While having these guidebooks is a decent way of pointing out some of the goals that you need to accomplish, they tend to be within the realm of too easy to accomplish or very distant checkpoints to fulfill. As a result, you may discover that you crank through multiple objectives at the beginning of the game, feeling like you're completing many tasks, only to slam into a brick wall because a large number of projects will require much more skill in certain traits than your Sims currently have. As a result, the game then grinds to a halt as you sit and try to figure out what you have to do to reach the next milestone, before picking back up again. What's worse, you only receive an indication that you've gained a brand new skill level once in the game, making it very hard to know if you can proceed in the game by building new items or acquiring new tools.
Tools are the key to help you through your island existence, but you won't simply find these items washing up onshore from the wreckage of your boat. Instead, you'll need to acquire items in your surroundings, such as bamboo, vines and palm fronds to create different objects. However, you can't simply make things at will - you'll need to acquire plans for different items based upon the resources you gain and the skill that you have. These blueprints dictate what you need, where you can build these items and what skill level you'll need to successfully create them. There are fifteen separate categories that you can build items from, ranging from tools and clothing to furniture and building walls.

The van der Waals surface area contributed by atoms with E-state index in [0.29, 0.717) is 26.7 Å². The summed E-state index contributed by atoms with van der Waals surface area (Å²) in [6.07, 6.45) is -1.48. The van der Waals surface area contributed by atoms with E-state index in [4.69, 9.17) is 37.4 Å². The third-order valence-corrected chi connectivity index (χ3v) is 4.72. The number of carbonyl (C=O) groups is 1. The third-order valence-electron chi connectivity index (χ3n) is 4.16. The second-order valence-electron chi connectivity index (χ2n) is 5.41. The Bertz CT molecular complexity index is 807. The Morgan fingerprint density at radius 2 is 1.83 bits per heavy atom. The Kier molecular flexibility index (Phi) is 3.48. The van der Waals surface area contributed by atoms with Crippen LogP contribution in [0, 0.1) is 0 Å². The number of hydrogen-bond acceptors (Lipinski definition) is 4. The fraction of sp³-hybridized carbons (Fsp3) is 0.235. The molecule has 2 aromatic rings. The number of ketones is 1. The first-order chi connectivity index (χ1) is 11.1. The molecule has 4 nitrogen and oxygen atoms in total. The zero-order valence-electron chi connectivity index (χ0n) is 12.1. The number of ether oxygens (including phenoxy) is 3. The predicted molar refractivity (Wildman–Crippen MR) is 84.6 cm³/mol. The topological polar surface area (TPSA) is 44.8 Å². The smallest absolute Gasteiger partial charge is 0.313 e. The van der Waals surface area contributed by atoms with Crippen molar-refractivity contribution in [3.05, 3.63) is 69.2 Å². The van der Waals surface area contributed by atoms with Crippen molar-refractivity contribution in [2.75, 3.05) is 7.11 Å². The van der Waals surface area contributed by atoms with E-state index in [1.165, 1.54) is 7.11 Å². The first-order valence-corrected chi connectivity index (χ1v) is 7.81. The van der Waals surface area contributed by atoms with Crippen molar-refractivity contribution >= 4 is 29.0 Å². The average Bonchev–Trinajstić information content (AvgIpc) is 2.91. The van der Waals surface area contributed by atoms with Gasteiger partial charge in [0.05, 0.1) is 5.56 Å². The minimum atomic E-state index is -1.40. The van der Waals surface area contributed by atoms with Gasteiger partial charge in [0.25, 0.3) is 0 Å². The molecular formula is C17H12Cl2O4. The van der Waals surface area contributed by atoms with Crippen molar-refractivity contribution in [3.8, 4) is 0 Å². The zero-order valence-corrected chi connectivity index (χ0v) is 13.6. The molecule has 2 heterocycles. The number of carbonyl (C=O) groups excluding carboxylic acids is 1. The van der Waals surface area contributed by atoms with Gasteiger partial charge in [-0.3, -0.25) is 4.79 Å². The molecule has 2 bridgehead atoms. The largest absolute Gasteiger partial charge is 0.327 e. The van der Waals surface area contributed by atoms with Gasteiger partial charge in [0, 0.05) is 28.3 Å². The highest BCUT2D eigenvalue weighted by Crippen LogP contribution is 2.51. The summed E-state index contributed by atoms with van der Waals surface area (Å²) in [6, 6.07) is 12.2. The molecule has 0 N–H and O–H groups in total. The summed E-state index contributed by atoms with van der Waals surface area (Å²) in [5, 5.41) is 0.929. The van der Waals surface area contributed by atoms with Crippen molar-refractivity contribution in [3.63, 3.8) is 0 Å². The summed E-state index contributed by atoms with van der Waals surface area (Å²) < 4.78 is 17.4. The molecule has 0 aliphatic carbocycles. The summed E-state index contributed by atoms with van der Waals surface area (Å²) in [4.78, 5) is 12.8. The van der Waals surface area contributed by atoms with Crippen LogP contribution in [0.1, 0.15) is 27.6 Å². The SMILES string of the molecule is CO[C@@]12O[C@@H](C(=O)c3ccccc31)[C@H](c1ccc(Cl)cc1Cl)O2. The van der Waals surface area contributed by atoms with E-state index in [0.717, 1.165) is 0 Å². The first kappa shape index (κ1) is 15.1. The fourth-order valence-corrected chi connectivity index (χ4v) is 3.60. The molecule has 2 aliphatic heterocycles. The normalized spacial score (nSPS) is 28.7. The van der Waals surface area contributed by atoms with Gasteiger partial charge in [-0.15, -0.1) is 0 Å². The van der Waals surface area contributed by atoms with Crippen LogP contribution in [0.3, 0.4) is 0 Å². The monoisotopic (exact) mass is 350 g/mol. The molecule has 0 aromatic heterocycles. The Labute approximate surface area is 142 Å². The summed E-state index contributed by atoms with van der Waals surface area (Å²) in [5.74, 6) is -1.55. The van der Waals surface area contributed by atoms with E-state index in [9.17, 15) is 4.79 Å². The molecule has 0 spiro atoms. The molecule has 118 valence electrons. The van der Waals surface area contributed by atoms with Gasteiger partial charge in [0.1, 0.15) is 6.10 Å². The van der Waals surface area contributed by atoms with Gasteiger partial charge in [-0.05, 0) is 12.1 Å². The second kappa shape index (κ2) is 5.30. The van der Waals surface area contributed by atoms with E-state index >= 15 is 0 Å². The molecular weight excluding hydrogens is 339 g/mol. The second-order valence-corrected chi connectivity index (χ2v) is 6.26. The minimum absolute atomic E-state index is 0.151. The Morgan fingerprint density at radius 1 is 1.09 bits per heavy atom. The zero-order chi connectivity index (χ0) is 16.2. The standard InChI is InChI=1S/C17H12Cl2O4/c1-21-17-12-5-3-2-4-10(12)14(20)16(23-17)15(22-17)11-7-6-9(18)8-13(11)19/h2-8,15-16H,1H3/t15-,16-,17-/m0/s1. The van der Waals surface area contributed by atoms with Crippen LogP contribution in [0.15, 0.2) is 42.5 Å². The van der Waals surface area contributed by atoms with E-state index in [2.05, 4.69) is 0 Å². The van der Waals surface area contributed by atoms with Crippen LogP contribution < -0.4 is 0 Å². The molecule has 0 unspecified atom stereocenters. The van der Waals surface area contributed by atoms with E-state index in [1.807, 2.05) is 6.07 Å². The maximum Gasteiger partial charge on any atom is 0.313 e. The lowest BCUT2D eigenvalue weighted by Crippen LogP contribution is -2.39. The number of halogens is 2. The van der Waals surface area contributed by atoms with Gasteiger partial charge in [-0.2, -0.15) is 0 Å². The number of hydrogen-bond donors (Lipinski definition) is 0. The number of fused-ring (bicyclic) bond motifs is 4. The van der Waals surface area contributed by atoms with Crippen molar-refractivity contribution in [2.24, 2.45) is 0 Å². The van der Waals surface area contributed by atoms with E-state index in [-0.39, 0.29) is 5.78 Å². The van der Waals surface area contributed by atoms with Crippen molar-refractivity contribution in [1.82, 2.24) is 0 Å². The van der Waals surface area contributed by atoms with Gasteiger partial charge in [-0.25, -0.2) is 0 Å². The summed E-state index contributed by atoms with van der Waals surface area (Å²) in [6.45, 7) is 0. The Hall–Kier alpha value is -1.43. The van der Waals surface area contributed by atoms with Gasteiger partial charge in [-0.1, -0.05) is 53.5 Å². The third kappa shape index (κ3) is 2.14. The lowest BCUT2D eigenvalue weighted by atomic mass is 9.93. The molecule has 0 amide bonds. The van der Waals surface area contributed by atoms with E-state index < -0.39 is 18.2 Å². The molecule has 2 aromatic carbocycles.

Unfortunately, the blueprints are one of the largest issues within the game. Not only do you randomly acquire them by getting to different island areas, gathering different objects or finishing different tasks, but you never find these items placed in the standard creation menu that you open next to a crafting bench. Instead, these are contained in the Plans menu whenever you hit pause. Here, for some reason, you can randomly build and place these items in the traditional "free form" Sims creation mechanic, as long as you have the requisite items for their construction. However, you are constrained by your environment - you can't clear out the plot of land you have, so you're frequently forced to place items solely around the space that the island affords you, which can be very limiting for the creativity of the person playing. There's no explanation as to why the game splits up plans in this manner or hampers your island development, but it is somewhat frustrating to realize that you need to find supposedly new items in a separate menu, then hope you have the space in an environment to use them.